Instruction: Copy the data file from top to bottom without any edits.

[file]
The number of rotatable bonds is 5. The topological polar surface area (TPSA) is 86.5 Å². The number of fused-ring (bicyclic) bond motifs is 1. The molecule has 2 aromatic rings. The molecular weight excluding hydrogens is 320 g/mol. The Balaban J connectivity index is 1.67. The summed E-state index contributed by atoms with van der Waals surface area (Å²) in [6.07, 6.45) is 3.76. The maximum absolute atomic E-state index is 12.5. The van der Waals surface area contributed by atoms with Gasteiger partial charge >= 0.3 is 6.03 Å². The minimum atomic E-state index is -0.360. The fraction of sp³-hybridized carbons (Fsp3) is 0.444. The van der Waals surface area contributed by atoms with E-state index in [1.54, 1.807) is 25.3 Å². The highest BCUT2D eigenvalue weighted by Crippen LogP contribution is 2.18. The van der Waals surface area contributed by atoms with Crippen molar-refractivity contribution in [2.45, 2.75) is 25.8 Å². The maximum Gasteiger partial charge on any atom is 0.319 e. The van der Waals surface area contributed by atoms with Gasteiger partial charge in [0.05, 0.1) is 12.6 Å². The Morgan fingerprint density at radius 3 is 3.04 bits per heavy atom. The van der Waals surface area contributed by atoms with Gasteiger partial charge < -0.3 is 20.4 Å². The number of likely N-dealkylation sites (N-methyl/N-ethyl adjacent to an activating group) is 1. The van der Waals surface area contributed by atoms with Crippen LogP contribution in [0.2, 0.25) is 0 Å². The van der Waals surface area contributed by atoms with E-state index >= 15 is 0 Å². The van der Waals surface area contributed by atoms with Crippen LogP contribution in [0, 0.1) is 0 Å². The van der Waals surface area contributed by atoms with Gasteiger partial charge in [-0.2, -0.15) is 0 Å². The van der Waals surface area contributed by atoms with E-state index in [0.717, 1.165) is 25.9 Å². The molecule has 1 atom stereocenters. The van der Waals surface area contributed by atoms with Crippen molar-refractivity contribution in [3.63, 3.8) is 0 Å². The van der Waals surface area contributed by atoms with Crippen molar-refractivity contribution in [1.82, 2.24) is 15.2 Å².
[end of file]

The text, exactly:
The number of rotatable bonds is 5. The topological polar surface area (TPSA) is 86.5 Å². The number of fused-ring (bicyclic) bond motifs is 1. The molecule has 2 aromatic rings. The molecular weight excluding hydrogens is 320 g/mol. The Balaban J connectivity index is 1.67. The summed E-state index contributed by atoms with van der Waals surface area (Å²) in [6.07, 6.45) is 3.76. The maximum absolute atomic E-state index is 12.5. The van der Waals surface area contributed by atoms with Gasteiger partial charge >= 0.3 is 6.03 Å². The minimum atomic E-state index is -0.360. The fraction of sp³-hybridized carbons (Fsp3) is 0.444. The van der Waals surface area contributed by atoms with E-state index in [1.54, 1.807) is 25.3 Å². The highest BCUT2D eigenvalue weighted by Crippen LogP contribution is 2.18. The van der Waals surface area contributed by atoms with Crippen molar-refractivity contribution in [2.45, 2.75) is 25.8 Å². The maximum Gasteiger partial charge on any atom is 0.319 e. The van der Waals surface area contributed by atoms with Gasteiger partial charge in [0.05, 0.1) is 12.6 Å². The Morgan fingerprint density at radius 3 is 3.04 bits per heavy atom. The van der Waals surface area contributed by atoms with Gasteiger partial charge < -0.3 is 20.4 Å². The number of likely N-dealkylation sites (N-methyl/N-ethyl adjacent to an activating group) is 1. The van der Waals surface area contributed by atoms with Crippen LogP contribution in [0.2, 0.25) is 0 Å². The van der Waals surface area contributed by atoms with E-state index >= 15 is 0 Å². The van der Waals surface area contributed by atoms with Crippen LogP contribution in [0, 0.1) is 0 Å². The van der Waals surface area contributed by atoms with Gasteiger partial charge in [-0.2, -0.15) is 0 Å². The van der Waals surface area contributed by atoms with E-state index in [0.717, 1.165) is 25.9 Å². The molecule has 1 atom stereocenters. The van der Waals surface area contributed by atoms with Crippen molar-refractivity contribution in [3.63, 3.8) is 0 Å². The van der Waals surface area contributed by atoms with Crippen molar-refractivity contribution in [1.82, 2.24) is 15.2 Å².